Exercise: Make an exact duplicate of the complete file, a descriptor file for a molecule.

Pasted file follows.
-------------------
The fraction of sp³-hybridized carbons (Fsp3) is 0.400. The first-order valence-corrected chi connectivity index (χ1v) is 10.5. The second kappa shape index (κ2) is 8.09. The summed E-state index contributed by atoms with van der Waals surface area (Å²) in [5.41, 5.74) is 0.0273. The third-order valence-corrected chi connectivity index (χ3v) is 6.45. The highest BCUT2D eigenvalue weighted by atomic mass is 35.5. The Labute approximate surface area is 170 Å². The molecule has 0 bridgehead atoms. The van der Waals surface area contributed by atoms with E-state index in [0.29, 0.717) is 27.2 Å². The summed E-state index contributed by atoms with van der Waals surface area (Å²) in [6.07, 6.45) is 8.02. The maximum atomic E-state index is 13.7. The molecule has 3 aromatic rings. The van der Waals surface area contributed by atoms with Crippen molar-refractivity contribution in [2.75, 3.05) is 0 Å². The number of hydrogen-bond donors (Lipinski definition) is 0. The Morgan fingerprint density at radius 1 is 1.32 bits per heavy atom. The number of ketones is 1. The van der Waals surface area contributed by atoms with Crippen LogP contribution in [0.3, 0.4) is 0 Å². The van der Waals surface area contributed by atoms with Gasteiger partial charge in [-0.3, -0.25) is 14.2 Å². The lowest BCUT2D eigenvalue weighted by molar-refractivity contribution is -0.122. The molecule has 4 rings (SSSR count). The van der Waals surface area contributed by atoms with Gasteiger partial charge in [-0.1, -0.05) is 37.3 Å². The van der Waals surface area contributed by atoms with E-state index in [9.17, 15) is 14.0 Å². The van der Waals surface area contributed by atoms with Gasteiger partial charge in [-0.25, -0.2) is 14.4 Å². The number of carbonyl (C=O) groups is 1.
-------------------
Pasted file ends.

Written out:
The fraction of sp³-hybridized carbons (Fsp3) is 0.400. The first-order valence-corrected chi connectivity index (χ1v) is 10.5. The second kappa shape index (κ2) is 8.09. The summed E-state index contributed by atoms with van der Waals surface area (Å²) in [5.41, 5.74) is 0.0273. The third-order valence-corrected chi connectivity index (χ3v) is 6.45. The highest BCUT2D eigenvalue weighted by atomic mass is 35.5. The Labute approximate surface area is 170 Å². The molecule has 0 bridgehead atoms. The van der Waals surface area contributed by atoms with E-state index in [0.29, 0.717) is 27.2 Å². The summed E-state index contributed by atoms with van der Waals surface area (Å²) in [6.07, 6.45) is 8.02. The maximum atomic E-state index is 13.7. The molecule has 3 aromatic rings. The van der Waals surface area contributed by atoms with Crippen molar-refractivity contribution in [2.75, 3.05) is 0 Å². The number of hydrogen-bond donors (Lipinski definition) is 0. The Morgan fingerprint density at radius 1 is 1.32 bits per heavy atom. The number of ketones is 1. The van der Waals surface area contributed by atoms with Crippen LogP contribution in [0.3, 0.4) is 0 Å². The van der Waals surface area contributed by atoms with Gasteiger partial charge in [-0.3, -0.25) is 14.2 Å². The lowest BCUT2D eigenvalue weighted by molar-refractivity contribution is -0.122. The molecule has 4 rings (SSSR count). The van der Waals surface area contributed by atoms with Gasteiger partial charge in [-0.1, -0.05) is 37.3 Å². The van der Waals surface area contributed by atoms with E-state index in [9.17, 15) is 14.0 Å². The van der Waals surface area contributed by atoms with Gasteiger partial charge in [-0.25, -0.2) is 14.4 Å². The number of carbonyl (C=O) groups is 1.